Hillwalkers and climbers in the north-east are being urged to prepare properly for their trips - after mountain rescue teams in the region had their busiest period on record.
This year, Police Scotland has recorded a 20% increase in call-outs across the north-east, Highlands and Tayside regions in comparison to any other year.
There have been almost 50 call-outs in the north-east in 2020 so far.
Sergeant Peter Lorrain-Smith, Police Scotland’s mountain rescue co-ordinator, said: "The north of Scotland is lucky to have some of the most beautiful hills and mountains in the country, and over the past few months we have experienced a significant increase in the number of people heading outdoors to enjoy themselves.
"By all means I do not want to put anyone off appreciating our great outdoors, however I must highlight just how crucial it is that you are prepared.
"Plan the route you are going to walk and consider whether it is safe to climb and if you have the ability to complete it safely. Also take sensible precautions and ensure you have suitable equipment, clothing and supplies.
"Unfortunately we continue to come across examples of people not being prepared for the walks or climbs they have embarked on, including people without maps, torches or basic survival gear, nor the skills and knowledge to use them.
"Many people have told us this is the first time they have ever hill-walked or climbed, and didn’t appreciate just how quickly conditions can turn.
"Our message remains simple - come to the hills and mountains and enjoy them, but be prepared for all eventualities and don't go beyond your ability; preparation is the price of admission.
"Scottish mountains are by their very nature extremely unpredictable, therefore it is important that people take as many precautions as possible and plan ahead."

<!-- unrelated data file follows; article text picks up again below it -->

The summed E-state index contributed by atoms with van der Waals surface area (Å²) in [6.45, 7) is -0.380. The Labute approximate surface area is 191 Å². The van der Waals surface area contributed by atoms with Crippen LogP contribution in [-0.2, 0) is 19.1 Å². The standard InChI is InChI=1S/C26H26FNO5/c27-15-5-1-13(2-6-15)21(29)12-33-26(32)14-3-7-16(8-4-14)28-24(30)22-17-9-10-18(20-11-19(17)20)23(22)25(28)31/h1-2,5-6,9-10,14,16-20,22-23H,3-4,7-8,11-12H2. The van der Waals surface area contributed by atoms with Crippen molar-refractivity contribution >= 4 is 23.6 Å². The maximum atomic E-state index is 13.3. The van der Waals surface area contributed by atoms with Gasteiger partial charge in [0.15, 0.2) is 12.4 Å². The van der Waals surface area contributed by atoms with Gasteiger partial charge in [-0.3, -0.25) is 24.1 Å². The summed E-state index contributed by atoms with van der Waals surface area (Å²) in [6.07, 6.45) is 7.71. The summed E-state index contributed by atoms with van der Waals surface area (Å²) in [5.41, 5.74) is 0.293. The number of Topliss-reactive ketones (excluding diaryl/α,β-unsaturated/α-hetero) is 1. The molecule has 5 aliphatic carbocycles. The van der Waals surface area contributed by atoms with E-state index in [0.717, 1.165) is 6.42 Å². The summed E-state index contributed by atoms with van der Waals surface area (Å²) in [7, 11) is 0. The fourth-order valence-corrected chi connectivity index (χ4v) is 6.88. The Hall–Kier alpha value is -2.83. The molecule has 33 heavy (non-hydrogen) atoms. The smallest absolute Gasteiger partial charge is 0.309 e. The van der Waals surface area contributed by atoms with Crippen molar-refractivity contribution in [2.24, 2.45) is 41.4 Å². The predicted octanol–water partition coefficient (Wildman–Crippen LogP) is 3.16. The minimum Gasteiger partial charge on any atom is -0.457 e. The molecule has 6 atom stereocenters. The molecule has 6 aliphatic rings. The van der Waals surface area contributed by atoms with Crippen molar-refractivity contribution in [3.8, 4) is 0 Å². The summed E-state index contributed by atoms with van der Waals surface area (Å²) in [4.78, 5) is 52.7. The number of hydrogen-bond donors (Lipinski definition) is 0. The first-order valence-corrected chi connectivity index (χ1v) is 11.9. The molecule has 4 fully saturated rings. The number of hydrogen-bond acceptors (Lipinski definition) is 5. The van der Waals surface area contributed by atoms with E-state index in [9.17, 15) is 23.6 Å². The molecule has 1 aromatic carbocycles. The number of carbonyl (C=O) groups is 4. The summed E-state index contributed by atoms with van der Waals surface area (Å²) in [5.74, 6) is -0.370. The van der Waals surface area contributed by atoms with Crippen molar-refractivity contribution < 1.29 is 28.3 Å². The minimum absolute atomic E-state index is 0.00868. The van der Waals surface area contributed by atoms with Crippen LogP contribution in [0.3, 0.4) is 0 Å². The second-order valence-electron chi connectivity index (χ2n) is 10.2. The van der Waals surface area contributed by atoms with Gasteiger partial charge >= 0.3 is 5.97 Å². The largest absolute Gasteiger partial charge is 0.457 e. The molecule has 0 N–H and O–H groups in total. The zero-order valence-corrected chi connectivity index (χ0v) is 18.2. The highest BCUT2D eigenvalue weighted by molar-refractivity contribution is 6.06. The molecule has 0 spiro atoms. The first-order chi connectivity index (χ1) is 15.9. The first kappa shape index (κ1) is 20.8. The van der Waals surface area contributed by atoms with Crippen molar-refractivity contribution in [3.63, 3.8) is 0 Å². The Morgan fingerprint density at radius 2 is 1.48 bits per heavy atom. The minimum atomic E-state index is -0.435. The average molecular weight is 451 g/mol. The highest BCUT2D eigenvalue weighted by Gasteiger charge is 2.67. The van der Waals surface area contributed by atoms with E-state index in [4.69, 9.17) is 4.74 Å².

Sgt Lorrain-Smith added: “I am extremely proud of the work that has been carried out by our teams and the partners we work with during this critical time to help those in need.
"I appreciate that getting outdoors is great for people’s well-being at this challenging time, however the well-being of our teams is also a priority for me and I can see the impact this increase in demand on our services is having, combined with the wider Covid-19 restrictions we all face.
"If you do find yourself in need of assistance because of being lost or injured then phone 999, ask for police then mountain rescue. You will be helped, however, because of the current restrictions in place, it may take longer than normal for us to get to you."
Scottish Mountain Rescue will be launching its #ThinkWINTER campaign in early December, with the support of the police.
The #ThinkWINTER quick checklist includes:
- Check the mountain weather forecast – pay particular attention to wind speed, temperature and cloud cover.
- Take warm layers, waterproof clothing, hat, gloves and boots with good grip plus a headtorch with spare batteries.
- Pack plenty of food and drink to keep you going, plus some extra just in case.
- Build up your navigation skills and confidence with shorter, smaller days before taking on bigger hills and longer days.
- Be prepared to turn back if the weather or conditions change.
- Let someone know where you are going, what time you will be back and what to do if you don’t return when expected.
- If you are injured or lost and can’t get off the hill call 999 and ask for police and mountain rescue.